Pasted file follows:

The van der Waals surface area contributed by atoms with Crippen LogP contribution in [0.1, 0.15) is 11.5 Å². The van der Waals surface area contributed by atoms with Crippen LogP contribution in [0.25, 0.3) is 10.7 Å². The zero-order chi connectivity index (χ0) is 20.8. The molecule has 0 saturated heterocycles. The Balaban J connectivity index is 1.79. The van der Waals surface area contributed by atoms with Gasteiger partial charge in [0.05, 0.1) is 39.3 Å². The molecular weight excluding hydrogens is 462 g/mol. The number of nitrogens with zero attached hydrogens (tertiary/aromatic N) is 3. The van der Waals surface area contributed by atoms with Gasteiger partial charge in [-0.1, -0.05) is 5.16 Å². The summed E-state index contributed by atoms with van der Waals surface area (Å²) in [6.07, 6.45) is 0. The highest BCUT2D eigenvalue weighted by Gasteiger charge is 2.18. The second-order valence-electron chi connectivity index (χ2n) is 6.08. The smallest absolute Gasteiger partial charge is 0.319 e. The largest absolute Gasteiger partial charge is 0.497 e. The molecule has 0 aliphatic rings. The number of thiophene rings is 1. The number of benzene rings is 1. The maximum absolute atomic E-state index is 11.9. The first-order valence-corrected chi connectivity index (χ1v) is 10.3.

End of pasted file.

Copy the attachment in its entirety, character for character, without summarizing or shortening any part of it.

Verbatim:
The van der Waals surface area contributed by atoms with Crippen LogP contribution in [0.1, 0.15) is 11.5 Å². The van der Waals surface area contributed by atoms with Crippen LogP contribution in [0.25, 0.3) is 10.7 Å². The zero-order chi connectivity index (χ0) is 20.8. The molecule has 0 saturated heterocycles. The Balaban J connectivity index is 1.79. The van der Waals surface area contributed by atoms with Gasteiger partial charge in [0.05, 0.1) is 39.3 Å². The molecular weight excluding hydrogens is 462 g/mol. The number of nitrogens with zero attached hydrogens (tertiary/aromatic N) is 3. The van der Waals surface area contributed by atoms with Gasteiger partial charge in [-0.1, -0.05) is 5.16 Å². The summed E-state index contributed by atoms with van der Waals surface area (Å²) in [6.07, 6.45) is 0. The highest BCUT2D eigenvalue weighted by Gasteiger charge is 2.18. The second-order valence-electron chi connectivity index (χ2n) is 6.08. The smallest absolute Gasteiger partial charge is 0.319 e. The largest absolute Gasteiger partial charge is 0.497 e. The molecule has 0 aliphatic rings. The number of thiophene rings is 1. The number of benzene rings is 1. The maximum absolute atomic E-state index is 11.9. The first-order valence-corrected chi connectivity index (χ1v) is 10.3.